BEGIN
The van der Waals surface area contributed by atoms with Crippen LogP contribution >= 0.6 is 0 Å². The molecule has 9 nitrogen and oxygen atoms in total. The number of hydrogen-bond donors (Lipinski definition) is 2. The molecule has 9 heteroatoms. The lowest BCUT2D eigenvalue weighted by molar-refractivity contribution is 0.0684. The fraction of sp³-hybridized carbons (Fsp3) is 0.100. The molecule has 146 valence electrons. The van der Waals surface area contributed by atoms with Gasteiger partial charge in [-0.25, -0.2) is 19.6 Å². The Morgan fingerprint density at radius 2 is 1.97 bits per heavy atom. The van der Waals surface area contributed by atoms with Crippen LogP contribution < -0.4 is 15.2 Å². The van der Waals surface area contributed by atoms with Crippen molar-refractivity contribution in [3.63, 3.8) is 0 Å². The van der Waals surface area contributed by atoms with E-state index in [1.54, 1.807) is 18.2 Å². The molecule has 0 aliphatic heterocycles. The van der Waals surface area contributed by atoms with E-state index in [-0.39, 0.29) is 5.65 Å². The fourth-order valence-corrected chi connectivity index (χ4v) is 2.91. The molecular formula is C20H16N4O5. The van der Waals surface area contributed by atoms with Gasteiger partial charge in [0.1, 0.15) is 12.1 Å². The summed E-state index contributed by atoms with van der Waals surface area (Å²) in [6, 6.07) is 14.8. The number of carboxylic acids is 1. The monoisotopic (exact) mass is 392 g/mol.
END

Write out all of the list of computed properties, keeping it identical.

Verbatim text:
The van der Waals surface area contributed by atoms with Crippen LogP contribution >= 0.6 is 0 Å². The molecule has 9 nitrogen and oxygen atoms in total. The number of hydrogen-bond donors (Lipinski definition) is 2. The molecule has 9 heteroatoms. The lowest BCUT2D eigenvalue weighted by molar-refractivity contribution is 0.0684. The fraction of sp³-hybridized carbons (Fsp3) is 0.100. The molecule has 146 valence electrons. The van der Waals surface area contributed by atoms with Gasteiger partial charge in [-0.25, -0.2) is 19.6 Å². The Morgan fingerprint density at radius 2 is 1.97 bits per heavy atom. The van der Waals surface area contributed by atoms with Crippen LogP contribution < -0.4 is 15.2 Å². The van der Waals surface area contributed by atoms with Crippen molar-refractivity contribution in [3.63, 3.8) is 0 Å². The van der Waals surface area contributed by atoms with E-state index in [1.54, 1.807) is 18.2 Å². The molecule has 0 aliphatic heterocycles. The van der Waals surface area contributed by atoms with E-state index in [-0.39, 0.29) is 5.65 Å². The fourth-order valence-corrected chi connectivity index (χ4v) is 2.91. The molecular formula is C20H16N4O5. The van der Waals surface area contributed by atoms with Gasteiger partial charge in [0.1, 0.15) is 12.1 Å². The summed E-state index contributed by atoms with van der Waals surface area (Å²) in [6, 6.07) is 14.8. The number of carboxylic acids is 1. The monoisotopic (exact) mass is 392 g/mol.